Author Archives: lwvcbc
On August 4, Missouri voters have an opportunity to expand Medicaid and improve health care across the state. Voters are asked if they want to “amend the Missouri Constitution to adopt Medicaid Expansion for persons 19 to 64 years old with an income level at or below 133% of the federal poverty level.” This would apply to individuals making under $17,000 or couples earning under $23,000 per year.
Oklahoma just became the 38th state to approve Medicaid Expansion. Experiences in other states have shown improved health outcomes and cost savings. In Missouri, more than 90,000 children and 23,000 adults lost their coverage in the past year. Amendment 2 would make it easier for 230,000 low-income Missourians to see their doctors and receive needed medical services. Amendment 2 is designed to create thousands of health care jobs and increase state revenue by nearly $2 billion a year.
Since 2014, by not expanding Medicaid, Missouri has turned away over $15.5 billion which could have been used to improve our health care. The Center for Health Economics and Policy at Washington University conducted an analysis and concluded that Missouri Medicaid Expansion is budget neutral with possible savings of $39 million. Other independent studies have shown cost savings could reach $1 billion per year by 2026.
The League of Women Voters supports Medicaid Expansion. For a narrated PowerPoint presentation, click here.
LWVMO developed an urgent resolution “Racial Justice for Black People and All People of Color” that was overwhelmingly approved June 27 at the LWVUS National Convention. More than 20 state leagues cosponsored the resolution to advocate throughout our country for the eradication of systemic racism within every level of government; for the end of excessive force and brutality in law enforcement; and for equal protection under the law regardless of race, ethnicity, religion, disability, and gender identity or sexual orientation.
The Missouri Supreme Court sent the absentee ballot case filed by the state chapters of the League of Women Voters and NAACP back to Cole County. It found “the petitioners present a real, substantial and presently existing controversy regarding the interpretation of Missouri’s absentee voting statute. The petitioners seek to protect the right to vote guaranteed by the Missouri Constitution and, given the upcoming August and November elections, their claims are ripe for judicial determination.”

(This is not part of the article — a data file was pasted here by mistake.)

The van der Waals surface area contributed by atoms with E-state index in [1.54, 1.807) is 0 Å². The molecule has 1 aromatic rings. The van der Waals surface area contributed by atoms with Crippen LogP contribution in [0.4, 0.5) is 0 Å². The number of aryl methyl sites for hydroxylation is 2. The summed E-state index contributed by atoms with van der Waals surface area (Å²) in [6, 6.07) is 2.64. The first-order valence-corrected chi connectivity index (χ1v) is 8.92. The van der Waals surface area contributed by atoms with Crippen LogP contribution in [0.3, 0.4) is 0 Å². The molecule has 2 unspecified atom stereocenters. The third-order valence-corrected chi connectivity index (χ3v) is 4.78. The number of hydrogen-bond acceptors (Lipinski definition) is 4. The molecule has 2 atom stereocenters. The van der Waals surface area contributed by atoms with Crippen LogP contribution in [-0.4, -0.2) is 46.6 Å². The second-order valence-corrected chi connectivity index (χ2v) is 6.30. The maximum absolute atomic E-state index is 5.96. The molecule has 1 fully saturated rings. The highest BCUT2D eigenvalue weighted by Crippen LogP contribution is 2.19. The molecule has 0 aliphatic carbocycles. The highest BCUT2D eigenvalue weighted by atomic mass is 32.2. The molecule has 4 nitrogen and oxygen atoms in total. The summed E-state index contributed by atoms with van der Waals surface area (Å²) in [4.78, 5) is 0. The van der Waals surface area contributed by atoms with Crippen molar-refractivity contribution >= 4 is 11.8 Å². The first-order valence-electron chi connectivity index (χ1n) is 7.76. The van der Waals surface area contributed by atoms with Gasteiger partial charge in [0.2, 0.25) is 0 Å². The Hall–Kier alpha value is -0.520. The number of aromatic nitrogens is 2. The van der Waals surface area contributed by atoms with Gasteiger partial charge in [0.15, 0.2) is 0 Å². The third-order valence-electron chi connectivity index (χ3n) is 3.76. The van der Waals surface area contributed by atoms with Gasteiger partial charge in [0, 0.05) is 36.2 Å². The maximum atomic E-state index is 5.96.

The Missouri House gave final approval to SJR38 on May 13 to ask voters to replace Clean Missouri’s redistricting reforms with a system that allows unprecedented racial and partisan gerrymandering. “Dirty Missouri” will be on the Nov. 3 ballot as Amendment 3.
Hidden in SJR38 is language that could make Missouri the only state not using total population to draw maps after the 2020 Census.
“This gerrymandering plan gives political parties more power and opens the door to a process that doesn’t count anyone under age 18 or non-citizens when drawing legislative district maps,” says LWVMO President Evelyn Maddox. “They deserve representation and services just as much as registered voters.”
The Missouri Senate approved SJR38 on Feb. 10. The House ran out of time and passed the flawed Senate language in May without changes. Supporters stress that the measure would eliminate lobbyist gifts that Clean Missouri capped at $5 and lower the limit on contributes to Senate candidates by $100.
Voters approved Clean Missouri in 2018 to ensure that neither political party gets an unfair advantage when district maps are drawn. While Clean Missouri calls for fair maps, Amendment 3 would allow maps to be rigged to protect incumbent politicians. Click here for a two-minute video explaining a formula to determine if maps are gerrymandered called the Efficiency Gap.
Click to see the full news release or a fact sheet on redistricting. For more on the total population issue, see this May 22 guest column in the St. Louis Dispatch by Nancy J. Miller and Louise T. Wilkerson: Keep clean redistricting process that counts kids.
For more on protections for communities of color in Clean Missouri, see this guest column in the St. Louis American by Louise Wilkerson and John Bowman, President of the St. Louis County NAACP. Follow the Clean Missouri Coalition at Facebook.com/CleanMissouri or https://twitter.com/CleanMissouri.
The League’s Register & Vote brochure has information on Missouri’s voting laws. If you have questions about voting, call the Election Protection Hotline at 1-866-OUR-VOTE (1-866-687-8683).
ABSENTEE VOTING INFORMATION
A unanimous decision by the Missouri Supreme Court sent the absentee ballot lawsuit filed by LWVMO and the NAACP back to Cole County that will hold a hearing on July 8. ACLU lawyer Sophia Lakin argued that voters should not need to have their signatures on ballot envelopes verified by a notary during the COVID-19 pandemic. The League hopes the court will waive the notary requirement for all absentee and mail-in ballots for 2020 elections.